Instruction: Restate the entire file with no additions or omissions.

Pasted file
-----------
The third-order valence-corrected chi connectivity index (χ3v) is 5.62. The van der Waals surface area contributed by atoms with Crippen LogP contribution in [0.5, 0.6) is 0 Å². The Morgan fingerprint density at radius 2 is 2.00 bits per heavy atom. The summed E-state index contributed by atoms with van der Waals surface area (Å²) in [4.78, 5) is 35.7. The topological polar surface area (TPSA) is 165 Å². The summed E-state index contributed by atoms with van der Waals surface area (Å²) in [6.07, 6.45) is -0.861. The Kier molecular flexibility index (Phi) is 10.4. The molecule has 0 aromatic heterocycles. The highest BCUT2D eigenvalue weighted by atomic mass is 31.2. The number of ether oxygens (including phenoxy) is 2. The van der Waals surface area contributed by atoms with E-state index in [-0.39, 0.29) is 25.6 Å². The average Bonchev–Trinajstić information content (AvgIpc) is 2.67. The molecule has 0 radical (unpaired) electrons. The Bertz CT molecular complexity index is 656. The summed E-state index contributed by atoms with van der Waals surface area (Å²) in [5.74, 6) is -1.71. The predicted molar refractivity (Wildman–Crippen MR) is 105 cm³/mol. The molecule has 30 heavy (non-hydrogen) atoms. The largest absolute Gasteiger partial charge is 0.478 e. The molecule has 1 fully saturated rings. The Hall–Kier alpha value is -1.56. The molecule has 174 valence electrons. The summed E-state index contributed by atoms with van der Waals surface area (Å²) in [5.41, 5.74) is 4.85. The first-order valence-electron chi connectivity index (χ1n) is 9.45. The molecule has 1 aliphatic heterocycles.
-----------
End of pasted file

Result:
The third-order valence-corrected chi connectivity index (χ3v) is 5.62. The van der Waals surface area contributed by atoms with Crippen LogP contribution in [0.5, 0.6) is 0 Å². The Morgan fingerprint density at radius 2 is 2.00 bits per heavy atom. The summed E-state index contributed by atoms with van der Waals surface area (Å²) in [4.78, 5) is 35.7. The topological polar surface area (TPSA) is 165 Å². The summed E-state index contributed by atoms with van der Waals surface area (Å²) in [6.07, 6.45) is -0.861. The Kier molecular flexibility index (Phi) is 10.4. The molecule has 0 aromatic heterocycles. The highest BCUT2D eigenvalue weighted by atomic mass is 31.2. The number of ether oxygens (including phenoxy) is 2. The van der Waals surface area contributed by atoms with E-state index in [-0.39, 0.29) is 25.6 Å². The average Bonchev–Trinajstić information content (AvgIpc) is 2.67. The molecule has 0 radical (unpaired) electrons. The Bertz CT molecular complexity index is 656. The summed E-state index contributed by atoms with van der Waals surface area (Å²) in [5.74, 6) is -1.71. The predicted molar refractivity (Wildman–Crippen MR) is 105 cm³/mol. The molecule has 30 heavy (non-hydrogen) atoms. The largest absolute Gasteiger partial charge is 0.478 e. The molecule has 1 fully saturated rings. The Hall–Kier alpha value is -1.56. The molecule has 174 valence electrons. The summed E-state index contributed by atoms with van der Waals surface area (Å²) in [5.41, 5.74) is 4.85. The first-order valence-electron chi connectivity index (χ1n) is 9.45. The molecule has 1 aliphatic heterocycles.